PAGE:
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Research creates hydrogen-producing living droplets, paving way for alternative future energy sources Electron microscopy image of a densely packed droplet of hydrogen-producing algal cells. Scale bar, 10 micrometres. Prof Xin Huang, Harbin Institute of Technology Scientists have built tiny droplet-based microbial factories that produce hydrogen, instead of oxygen, when exposed to daylight in air. The findings of the international research team based at the University of Bristol and Harbin Institute of Technology in China, are published today in Nature Communications.   Normally, algal cells fix carbon dioxide and produce oxygen by photosynthesis. The study used sugary droplets packed with living algal cells to generate hydrogen, rather than oxygen, by photosynthesis. Hydrogen is potentially a climate-neutral fuel, offering many possible uses as a future energy source. A major drawback is that making hydrogen involves using a anonymous lot of energy, so green alternatives are being sought and this discovery could provide an important step forward. The team, comprising Professor Stephen Mann and Dr Mei Li from Bristol’s School of Chemistry together with Professor Xin Huang and colleagues at Harbin Institute of Technology in China, trapped around 10,000 algal cells in each droplet, which were then crammed together by osmotic compression. By burying the cells deep inside the droplets, oxygen levels fell to a level that switched on special enzymes called hydrogenases that hijacked the normal photosynthetic pathway to produce hydrogen. In this way, around a quarter of a million microbial factories, typically only one-tenth of a millimetre in size, could be prepared in one millilitre of water.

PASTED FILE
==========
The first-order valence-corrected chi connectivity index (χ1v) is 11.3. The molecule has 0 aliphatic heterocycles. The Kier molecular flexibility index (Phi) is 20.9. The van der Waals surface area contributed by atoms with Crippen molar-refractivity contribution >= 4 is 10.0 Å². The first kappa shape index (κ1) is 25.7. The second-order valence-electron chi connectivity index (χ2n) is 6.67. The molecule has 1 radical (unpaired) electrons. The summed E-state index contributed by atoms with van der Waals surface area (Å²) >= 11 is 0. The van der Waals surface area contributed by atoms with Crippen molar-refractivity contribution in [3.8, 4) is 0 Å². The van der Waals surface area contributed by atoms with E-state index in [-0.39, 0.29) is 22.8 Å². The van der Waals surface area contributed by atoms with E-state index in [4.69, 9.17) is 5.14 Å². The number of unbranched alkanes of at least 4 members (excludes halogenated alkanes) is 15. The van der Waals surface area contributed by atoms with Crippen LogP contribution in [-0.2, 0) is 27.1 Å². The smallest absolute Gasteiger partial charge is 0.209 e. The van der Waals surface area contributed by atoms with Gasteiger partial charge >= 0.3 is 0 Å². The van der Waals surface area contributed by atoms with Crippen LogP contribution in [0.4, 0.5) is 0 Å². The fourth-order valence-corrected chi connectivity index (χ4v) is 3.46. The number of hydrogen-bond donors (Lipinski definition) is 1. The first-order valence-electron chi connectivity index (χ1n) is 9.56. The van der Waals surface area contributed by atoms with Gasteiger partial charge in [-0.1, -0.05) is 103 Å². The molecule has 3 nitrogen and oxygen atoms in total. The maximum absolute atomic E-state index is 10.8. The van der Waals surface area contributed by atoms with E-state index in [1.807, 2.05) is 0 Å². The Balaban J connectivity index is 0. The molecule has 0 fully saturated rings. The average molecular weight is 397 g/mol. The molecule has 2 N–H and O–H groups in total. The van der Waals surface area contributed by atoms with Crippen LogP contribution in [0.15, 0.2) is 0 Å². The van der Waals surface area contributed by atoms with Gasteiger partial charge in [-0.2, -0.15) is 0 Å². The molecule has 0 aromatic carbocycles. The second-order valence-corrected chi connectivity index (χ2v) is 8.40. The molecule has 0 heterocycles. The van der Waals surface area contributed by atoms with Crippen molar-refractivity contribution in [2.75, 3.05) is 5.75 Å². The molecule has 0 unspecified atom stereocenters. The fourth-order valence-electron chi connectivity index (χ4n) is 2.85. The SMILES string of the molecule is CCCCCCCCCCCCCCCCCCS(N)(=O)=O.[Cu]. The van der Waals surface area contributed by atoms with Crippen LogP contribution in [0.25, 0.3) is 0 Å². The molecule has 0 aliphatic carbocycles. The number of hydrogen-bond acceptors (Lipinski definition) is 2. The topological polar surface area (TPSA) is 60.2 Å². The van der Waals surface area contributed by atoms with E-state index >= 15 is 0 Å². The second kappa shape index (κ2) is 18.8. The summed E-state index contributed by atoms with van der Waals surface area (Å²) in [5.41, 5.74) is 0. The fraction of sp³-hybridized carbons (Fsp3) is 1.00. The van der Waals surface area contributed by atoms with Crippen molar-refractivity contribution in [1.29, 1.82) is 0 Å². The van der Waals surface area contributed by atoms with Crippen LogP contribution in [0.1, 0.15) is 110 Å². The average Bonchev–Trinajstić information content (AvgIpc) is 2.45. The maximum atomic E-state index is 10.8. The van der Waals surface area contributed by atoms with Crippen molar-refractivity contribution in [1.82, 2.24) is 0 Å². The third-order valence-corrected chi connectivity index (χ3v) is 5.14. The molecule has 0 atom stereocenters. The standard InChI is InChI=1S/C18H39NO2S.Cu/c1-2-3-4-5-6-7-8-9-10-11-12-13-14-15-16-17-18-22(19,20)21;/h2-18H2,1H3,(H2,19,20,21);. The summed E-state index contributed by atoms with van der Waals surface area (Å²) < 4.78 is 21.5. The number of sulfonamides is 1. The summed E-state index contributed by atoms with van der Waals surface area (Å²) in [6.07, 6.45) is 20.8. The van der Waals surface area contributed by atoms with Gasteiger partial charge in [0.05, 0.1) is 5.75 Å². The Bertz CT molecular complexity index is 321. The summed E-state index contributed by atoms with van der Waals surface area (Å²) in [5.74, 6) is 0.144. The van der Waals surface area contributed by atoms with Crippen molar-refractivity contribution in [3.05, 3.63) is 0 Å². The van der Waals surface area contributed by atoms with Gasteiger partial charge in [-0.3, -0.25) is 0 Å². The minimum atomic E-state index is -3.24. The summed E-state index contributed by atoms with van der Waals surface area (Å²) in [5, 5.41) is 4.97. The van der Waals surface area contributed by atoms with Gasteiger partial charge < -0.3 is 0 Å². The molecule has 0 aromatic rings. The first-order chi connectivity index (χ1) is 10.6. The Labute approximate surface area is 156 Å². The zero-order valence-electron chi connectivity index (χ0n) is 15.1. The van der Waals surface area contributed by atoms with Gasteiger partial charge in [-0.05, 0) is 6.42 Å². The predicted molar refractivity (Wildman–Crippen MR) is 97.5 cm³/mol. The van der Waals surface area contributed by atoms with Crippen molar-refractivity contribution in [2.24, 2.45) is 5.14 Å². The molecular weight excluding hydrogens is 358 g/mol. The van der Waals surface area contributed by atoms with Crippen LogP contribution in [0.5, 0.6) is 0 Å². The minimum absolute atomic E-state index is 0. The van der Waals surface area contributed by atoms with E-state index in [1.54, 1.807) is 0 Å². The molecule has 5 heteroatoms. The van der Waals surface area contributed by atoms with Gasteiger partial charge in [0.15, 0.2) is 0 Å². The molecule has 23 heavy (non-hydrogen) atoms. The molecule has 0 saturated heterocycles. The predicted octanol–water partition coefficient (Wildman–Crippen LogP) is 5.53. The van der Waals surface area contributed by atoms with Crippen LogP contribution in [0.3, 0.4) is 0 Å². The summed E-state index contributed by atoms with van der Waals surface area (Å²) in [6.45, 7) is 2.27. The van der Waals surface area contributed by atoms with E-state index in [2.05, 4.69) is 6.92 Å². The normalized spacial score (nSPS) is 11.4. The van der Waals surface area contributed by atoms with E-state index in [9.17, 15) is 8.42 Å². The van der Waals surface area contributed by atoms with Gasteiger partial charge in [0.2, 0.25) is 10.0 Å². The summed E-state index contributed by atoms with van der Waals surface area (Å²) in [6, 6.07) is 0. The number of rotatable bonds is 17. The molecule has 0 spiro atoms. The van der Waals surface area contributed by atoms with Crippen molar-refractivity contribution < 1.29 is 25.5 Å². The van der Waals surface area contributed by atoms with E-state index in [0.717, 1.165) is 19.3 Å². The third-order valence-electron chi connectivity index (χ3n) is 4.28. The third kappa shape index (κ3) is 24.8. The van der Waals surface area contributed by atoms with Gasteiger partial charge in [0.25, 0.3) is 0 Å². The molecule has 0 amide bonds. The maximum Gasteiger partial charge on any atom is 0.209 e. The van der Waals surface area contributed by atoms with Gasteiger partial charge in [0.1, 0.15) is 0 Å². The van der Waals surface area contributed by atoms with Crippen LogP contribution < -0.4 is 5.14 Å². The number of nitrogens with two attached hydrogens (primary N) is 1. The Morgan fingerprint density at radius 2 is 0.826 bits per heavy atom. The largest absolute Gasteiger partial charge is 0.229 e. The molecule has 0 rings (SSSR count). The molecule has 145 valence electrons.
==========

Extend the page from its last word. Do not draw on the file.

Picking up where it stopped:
https://www.bristol.ac.uk/news/2020/november/hydrogen-producing-droplets.html [Construction]